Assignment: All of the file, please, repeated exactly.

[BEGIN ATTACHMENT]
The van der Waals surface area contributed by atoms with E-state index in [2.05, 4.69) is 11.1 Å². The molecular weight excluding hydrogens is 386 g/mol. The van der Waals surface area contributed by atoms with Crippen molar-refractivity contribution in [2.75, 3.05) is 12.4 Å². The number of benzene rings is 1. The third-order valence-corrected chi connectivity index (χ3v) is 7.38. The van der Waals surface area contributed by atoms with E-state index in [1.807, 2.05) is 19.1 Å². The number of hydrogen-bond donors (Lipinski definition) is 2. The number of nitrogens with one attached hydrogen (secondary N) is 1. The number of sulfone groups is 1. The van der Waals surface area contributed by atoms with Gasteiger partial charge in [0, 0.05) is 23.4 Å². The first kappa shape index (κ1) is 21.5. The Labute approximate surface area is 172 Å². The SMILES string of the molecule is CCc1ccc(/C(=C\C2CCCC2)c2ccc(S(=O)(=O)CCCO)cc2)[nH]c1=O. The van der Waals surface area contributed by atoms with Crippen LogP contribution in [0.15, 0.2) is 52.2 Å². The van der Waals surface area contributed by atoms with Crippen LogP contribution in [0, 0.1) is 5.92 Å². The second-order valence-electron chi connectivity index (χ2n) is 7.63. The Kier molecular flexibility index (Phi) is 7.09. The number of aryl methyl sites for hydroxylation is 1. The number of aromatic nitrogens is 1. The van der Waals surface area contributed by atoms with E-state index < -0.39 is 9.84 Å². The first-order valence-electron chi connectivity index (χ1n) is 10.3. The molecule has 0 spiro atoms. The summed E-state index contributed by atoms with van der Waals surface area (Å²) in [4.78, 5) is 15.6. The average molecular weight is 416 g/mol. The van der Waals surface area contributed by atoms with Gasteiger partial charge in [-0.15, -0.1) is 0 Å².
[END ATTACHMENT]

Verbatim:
The van der Waals surface area contributed by atoms with E-state index in [2.05, 4.69) is 11.1 Å². The molecular weight excluding hydrogens is 386 g/mol. The van der Waals surface area contributed by atoms with Crippen molar-refractivity contribution in [2.75, 3.05) is 12.4 Å². The number of benzene rings is 1. The third-order valence-corrected chi connectivity index (χ3v) is 7.38. The van der Waals surface area contributed by atoms with E-state index in [1.807, 2.05) is 19.1 Å². The number of hydrogen-bond donors (Lipinski definition) is 2. The number of nitrogens with one attached hydrogen (secondary N) is 1. The number of sulfone groups is 1. The van der Waals surface area contributed by atoms with Gasteiger partial charge in [0, 0.05) is 23.4 Å². The first kappa shape index (κ1) is 21.5. The Labute approximate surface area is 172 Å². The SMILES string of the molecule is CCc1ccc(/C(=C\C2CCCC2)c2ccc(S(=O)(=O)CCCO)cc2)[nH]c1=O. The van der Waals surface area contributed by atoms with Crippen LogP contribution in [0.15, 0.2) is 52.2 Å². The van der Waals surface area contributed by atoms with Crippen LogP contribution in [0, 0.1) is 5.92 Å². The second-order valence-electron chi connectivity index (χ2n) is 7.63. The Kier molecular flexibility index (Phi) is 7.09. The number of aryl methyl sites for hydroxylation is 1. The number of aromatic nitrogens is 1. The van der Waals surface area contributed by atoms with E-state index < -0.39 is 9.84 Å². The first-order valence-electron chi connectivity index (χ1n) is 10.3. The molecule has 0 spiro atoms. The summed E-state index contributed by atoms with van der Waals surface area (Å²) in [4.78, 5) is 15.6. The average molecular weight is 416 g/mol. The van der Waals surface area contributed by atoms with Gasteiger partial charge in [-0.15, -0.1) is 0 Å².